Walking has been likened to an indicator species, signifying the health and wellbeing of a nation. This decline in walking levels is an early warning sign of systemic trouble. Increasing how much we walk is the obvious answer to so many of our big challenges: it’s the best mode of transport in modern cities, it removes congestion and pollution. It makes us healthier.
Walking is a fundamental part of our human lives, but it’s being sidelined. We’ve engineered walking out of our daily lives and in its place we’ve created huge problems.
That’s why we’re creating a walking nation. Putting walking first isn’t always easy, but it can be done. We’ve done it with great results already, and it’s being done now in more than a few cities, around the globe and in the UK.
It’s not too late to turn things around. Our ambition is to encourage people of all generations to enjoy the benefits that this simple act brings and to ensure all our streets are fit for walking.
We can engineer walking back into our lives.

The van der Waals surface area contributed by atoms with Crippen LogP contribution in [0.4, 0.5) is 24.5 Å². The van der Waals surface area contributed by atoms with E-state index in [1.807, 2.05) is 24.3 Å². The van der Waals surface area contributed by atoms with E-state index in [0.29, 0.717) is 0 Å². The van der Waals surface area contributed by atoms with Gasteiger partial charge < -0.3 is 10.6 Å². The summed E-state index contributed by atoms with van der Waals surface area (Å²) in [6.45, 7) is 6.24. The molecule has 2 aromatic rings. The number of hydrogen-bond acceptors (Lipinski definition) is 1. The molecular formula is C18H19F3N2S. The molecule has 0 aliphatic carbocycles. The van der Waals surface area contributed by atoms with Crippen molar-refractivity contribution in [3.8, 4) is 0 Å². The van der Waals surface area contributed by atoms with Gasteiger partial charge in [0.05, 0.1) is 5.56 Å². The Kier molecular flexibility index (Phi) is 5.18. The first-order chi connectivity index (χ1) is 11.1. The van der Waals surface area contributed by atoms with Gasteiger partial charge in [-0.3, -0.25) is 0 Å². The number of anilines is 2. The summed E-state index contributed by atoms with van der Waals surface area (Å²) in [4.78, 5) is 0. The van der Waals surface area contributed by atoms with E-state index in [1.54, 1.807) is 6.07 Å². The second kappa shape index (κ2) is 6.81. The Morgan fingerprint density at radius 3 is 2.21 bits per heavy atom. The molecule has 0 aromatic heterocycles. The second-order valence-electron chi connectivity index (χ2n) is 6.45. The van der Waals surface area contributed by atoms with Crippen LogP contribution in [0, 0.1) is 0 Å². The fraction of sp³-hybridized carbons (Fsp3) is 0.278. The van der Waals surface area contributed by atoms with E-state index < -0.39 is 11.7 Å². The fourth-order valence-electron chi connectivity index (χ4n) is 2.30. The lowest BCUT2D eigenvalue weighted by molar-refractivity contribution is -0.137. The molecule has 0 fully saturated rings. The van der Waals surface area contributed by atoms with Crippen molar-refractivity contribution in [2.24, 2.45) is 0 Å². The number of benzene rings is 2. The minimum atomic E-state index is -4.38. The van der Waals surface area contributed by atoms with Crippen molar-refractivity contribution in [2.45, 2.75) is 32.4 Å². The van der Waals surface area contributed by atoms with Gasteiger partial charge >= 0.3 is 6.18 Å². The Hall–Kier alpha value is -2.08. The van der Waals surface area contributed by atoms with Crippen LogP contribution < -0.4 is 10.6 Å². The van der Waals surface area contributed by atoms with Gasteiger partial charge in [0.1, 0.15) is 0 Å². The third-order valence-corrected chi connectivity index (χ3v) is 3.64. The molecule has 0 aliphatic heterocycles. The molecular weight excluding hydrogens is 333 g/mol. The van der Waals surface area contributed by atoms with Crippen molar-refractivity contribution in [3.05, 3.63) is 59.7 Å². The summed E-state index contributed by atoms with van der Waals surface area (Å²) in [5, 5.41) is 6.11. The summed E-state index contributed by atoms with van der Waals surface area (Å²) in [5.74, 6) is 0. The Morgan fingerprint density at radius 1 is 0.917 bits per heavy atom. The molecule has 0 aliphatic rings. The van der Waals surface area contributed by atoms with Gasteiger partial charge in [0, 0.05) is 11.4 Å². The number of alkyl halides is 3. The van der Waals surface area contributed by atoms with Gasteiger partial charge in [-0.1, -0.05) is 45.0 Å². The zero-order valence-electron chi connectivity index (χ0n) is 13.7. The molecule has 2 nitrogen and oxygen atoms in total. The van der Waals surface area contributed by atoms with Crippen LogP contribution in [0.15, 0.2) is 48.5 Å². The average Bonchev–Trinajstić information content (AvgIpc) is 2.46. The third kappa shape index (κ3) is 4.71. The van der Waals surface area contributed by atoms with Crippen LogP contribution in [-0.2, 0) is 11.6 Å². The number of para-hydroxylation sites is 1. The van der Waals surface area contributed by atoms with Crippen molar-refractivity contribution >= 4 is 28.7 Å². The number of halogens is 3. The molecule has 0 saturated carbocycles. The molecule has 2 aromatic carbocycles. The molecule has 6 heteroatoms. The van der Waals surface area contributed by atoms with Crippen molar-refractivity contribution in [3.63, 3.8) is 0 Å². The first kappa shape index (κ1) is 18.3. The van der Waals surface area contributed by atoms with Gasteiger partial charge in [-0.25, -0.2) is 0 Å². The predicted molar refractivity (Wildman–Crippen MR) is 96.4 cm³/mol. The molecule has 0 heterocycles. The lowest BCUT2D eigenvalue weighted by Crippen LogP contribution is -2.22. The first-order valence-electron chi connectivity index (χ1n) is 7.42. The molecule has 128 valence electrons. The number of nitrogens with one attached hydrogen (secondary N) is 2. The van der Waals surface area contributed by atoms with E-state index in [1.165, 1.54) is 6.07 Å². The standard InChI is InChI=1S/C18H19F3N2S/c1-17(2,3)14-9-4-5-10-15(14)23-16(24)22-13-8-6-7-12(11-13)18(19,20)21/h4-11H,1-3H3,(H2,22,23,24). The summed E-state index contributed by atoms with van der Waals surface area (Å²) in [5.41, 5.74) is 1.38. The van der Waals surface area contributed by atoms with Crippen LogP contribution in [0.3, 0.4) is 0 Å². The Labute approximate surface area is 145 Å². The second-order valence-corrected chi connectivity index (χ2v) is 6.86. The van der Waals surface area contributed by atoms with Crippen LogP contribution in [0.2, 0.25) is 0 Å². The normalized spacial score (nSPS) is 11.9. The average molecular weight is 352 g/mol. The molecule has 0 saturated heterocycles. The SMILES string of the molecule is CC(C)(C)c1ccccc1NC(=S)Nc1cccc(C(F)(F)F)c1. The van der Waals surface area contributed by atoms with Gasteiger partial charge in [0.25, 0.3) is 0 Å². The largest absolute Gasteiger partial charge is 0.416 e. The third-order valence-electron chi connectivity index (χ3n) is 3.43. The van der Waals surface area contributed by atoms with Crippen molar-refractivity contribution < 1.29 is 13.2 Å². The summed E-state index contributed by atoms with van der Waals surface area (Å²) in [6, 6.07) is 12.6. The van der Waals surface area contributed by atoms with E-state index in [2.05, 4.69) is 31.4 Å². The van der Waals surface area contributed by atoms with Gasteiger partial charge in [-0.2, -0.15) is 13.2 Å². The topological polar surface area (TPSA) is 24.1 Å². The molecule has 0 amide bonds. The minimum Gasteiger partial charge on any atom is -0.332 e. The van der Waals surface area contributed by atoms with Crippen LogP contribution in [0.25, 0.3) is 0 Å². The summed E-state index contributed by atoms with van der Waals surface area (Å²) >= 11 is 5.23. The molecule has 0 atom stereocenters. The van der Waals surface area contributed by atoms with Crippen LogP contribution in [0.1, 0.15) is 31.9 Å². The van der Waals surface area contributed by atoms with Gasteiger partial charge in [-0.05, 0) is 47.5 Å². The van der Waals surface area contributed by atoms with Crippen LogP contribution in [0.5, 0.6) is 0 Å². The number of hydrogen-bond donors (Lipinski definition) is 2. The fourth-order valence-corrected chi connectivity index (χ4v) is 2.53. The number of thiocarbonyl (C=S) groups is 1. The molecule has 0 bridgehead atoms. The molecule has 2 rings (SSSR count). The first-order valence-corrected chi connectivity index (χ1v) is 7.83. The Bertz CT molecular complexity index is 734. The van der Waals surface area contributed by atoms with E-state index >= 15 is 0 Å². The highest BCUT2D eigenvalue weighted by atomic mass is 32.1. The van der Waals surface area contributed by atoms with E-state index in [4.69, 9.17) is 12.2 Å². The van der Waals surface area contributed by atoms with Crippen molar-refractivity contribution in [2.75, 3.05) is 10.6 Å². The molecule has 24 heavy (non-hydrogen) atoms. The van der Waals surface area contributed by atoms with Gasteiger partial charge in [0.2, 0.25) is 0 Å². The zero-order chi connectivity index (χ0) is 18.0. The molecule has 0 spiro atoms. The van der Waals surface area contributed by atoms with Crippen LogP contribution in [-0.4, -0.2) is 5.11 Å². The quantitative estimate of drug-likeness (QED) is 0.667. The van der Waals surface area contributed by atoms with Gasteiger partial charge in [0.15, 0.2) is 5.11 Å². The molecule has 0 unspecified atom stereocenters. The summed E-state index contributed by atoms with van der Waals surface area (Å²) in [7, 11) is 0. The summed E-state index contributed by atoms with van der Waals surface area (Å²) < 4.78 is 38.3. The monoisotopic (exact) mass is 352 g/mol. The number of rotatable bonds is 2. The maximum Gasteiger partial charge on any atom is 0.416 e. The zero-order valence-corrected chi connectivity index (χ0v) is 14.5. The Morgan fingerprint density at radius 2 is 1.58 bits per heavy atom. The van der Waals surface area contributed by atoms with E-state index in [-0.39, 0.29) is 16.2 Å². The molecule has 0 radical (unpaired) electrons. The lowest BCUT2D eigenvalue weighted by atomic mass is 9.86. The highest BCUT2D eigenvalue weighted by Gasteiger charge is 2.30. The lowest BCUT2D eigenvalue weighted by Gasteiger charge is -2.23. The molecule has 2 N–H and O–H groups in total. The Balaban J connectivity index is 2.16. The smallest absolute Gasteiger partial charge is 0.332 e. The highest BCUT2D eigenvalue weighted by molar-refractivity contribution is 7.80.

So let’s walk forward together. Let’s start a movement about movement.
And every time we leave the house, let’s take conscious steps towards making our walking nation a reality.
Progress starts here: one street, one school, one step at a time.
Walking brings our streets alive, and a town or area that's good for walking is good for local shops and businesses.
For more than 85 years we’ve been a beacon for walking. In our early days our campaigning led to the first zebra crossings and speed limits. Now our campaigns and local projects deliver real change to overcome barriers to walking.
The little things really do matter. A planter here, a drop kerb there. A new zebra crossing or a cleaned up street. A walking group or little nudge to get going. The reality is these small changes in a community mean a welcoming, accessible environment for everyone living in them. Not to mention a happier, healthier population.
Suddenly, you can see how all these small steps might start to add up.
That is how we’ll create our walking nation.
One step at a time.
Sedentary lifestyles are the greatest risk to today’s generation. Inactivity costs the UK economy £20 billion every year. Walking just 30 minutes five times a week can help reduce the risk of obesity, diabetes and heart disease.
Encouraging people to walk journeys of under two miles would significantly reduce carbon emissions, congestion and improve air quality.
Walking initiatives boost local economies and bring high streets to life. People want to live in places designed with everyone in mind, not just cars.
Together we can walk our way to a brighter future for generations to come.